●New report finds G7 nations have been pumping more money into fossil fuels than clean energy between January 2020 and March 2021, despite pledges to “build back better”
● Coal, oil and gas received US$189 billion in support, compared to $147 billion for clean forms of energy, since the start of the pandemic
● More than 8 in every 10 dollars committed to fossil fuels came with no ‘green strings’ attached: they benefited the dirtiest sectors with no requirements for reducing pollution
● Only 1 in every 10 dollars committed to the Covid-19 response benefited the ‘cleanest’ energies measures, like renewables or energy efficiency
As the UK prepares to host the G7 Summit, a new report by ODI, IISD and Tearfund reveals how G7 nations have - so far - missed major opportunities to green their response to Covid-19. The analysis finds that G7 countries’ energy-intensive investments since the start of the pandemic are at odds with the G7’s own net-zero targets, and with the steep decline in emissions needed to limit global warming to 1.5°C.
The UK’s recent track record highlights the tension between the government’s green ambitions and the Treasury’s actual spending decisions: it made the highest per capita commitments to fossil fuels of the G7, with only 4 per cent of this support having any ‘green strings’ attached. However, the UK has also made several world-leading policy changes since the start of the pandemic, including ending public support for fossil fuel projects overseas and issuing a 2030 ban on new petrol and diesel cars.
The report, Cleaning up their act? G7 fossil fuel investments in a time of green recovery has been published by international relief and development agency Tearfund in collaboration with ODI and IISD, who worked with research organisations in each country to analyse 517 policies approved since the start of the pandemic.
While countries are still battling against Covid-19, Boris Johnson and other G7 leaders have committed to ‘build back better’, using the economic recovery to create a fairer, greener world.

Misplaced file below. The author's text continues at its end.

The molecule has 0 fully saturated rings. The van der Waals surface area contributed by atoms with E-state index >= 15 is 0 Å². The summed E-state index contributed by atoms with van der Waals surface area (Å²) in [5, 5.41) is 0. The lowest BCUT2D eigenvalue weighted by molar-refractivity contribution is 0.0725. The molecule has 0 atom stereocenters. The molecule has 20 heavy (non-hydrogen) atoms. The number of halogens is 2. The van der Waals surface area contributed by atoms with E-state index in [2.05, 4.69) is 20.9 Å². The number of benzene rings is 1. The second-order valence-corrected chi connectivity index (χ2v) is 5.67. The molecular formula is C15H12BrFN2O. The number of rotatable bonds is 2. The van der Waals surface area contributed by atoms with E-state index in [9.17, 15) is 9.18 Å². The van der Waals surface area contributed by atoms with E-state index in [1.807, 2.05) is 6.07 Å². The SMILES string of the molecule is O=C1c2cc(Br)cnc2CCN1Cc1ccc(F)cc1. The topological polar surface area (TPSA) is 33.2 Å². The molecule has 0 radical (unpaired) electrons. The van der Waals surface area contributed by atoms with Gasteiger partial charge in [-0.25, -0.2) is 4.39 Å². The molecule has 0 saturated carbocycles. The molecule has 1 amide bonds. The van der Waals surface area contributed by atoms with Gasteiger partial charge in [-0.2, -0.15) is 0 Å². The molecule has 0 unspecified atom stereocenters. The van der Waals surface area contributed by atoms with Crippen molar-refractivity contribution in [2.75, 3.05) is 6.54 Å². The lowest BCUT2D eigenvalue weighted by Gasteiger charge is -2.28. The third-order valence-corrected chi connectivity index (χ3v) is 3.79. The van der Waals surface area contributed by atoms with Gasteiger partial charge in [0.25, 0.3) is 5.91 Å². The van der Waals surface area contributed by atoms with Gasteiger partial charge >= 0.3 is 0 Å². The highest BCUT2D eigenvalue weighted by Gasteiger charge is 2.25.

Angela Picciariello, Senior Research Officer at ODI said:
“G7 countries’ failure to green their Covid-19 recovery is a major missed opportunity, both in terms of achieving a fast decarbonisation of their economies and creating jobs. Investments with no ‘green strings’ attached are highly problematic, as they end up benefiting fossil-fuel intensive activities without requirements for any climate targets or reductions in pollution.”
Lucile Dufour, Senior Policy Advisor at IISD said:
"Investing in renewable energy and energy efficiency should be a top priority to decarbonise the G7 economies. But it will not pay off as long as G7 countries continue propping up the fossil fuel industry. At the G7 summit, all countries must shift international as well as domestic support away from fossil fuels, towards a just and fossil free recovery."
Recent signals show that there is hope: Eight out of 11 countries attending the G7 Leaders’ Summit– including Australia, India, Republic of Korea and South Africa – have substantially improved the greenness of their plans over the last year. Yet more progress is required: only four (Canada, France, Germany and the UK) have so far approved plans that will cause more environmental good than harm.
Paul Cook, Head of Advocacy at Tearfund said:
“Every day, Tearfund witnesses the worsening consequences of the climate crisis for communities around the world - farmers’ crops failing; floods and fires engulfing towns and villages; families facing an uncertain future. Choices made now by the G7 countries will either accelerate the transition towards a climate-safe future for all, or jeopardise efforts to date to tackle the climate crisis.”
“The G7 nations rank among the most polluting countries in the world, representing only a tenth of the global population but almost a quarter of CO2 emissions. Their actions can set the scene for success or failure at the UN Climate talks being hosted by the UK in November.”
The report recommends that the G7:
● Adopt a ‘do-no-harm’ principle by ending any support to the production of fossil fuels and by attaching significant ‘green strings’ to any remaining support to fossil fuel intensive sectors
● Dedicate a minimum of 40 per cent of total Covid-19 recovery spending to green policies and measures (the current figure is 22%, according to the Global Recovery Observatory)
● Enable a green recovery for all by continuing to ease the debt burden faced by a rising number of low- and middle-income countries, by doubling climate finance pledges, ending overseas finance to fossil fuels, and by using the G7’s influence on multilateral development banks to align their activities with the Paris Climate Agreement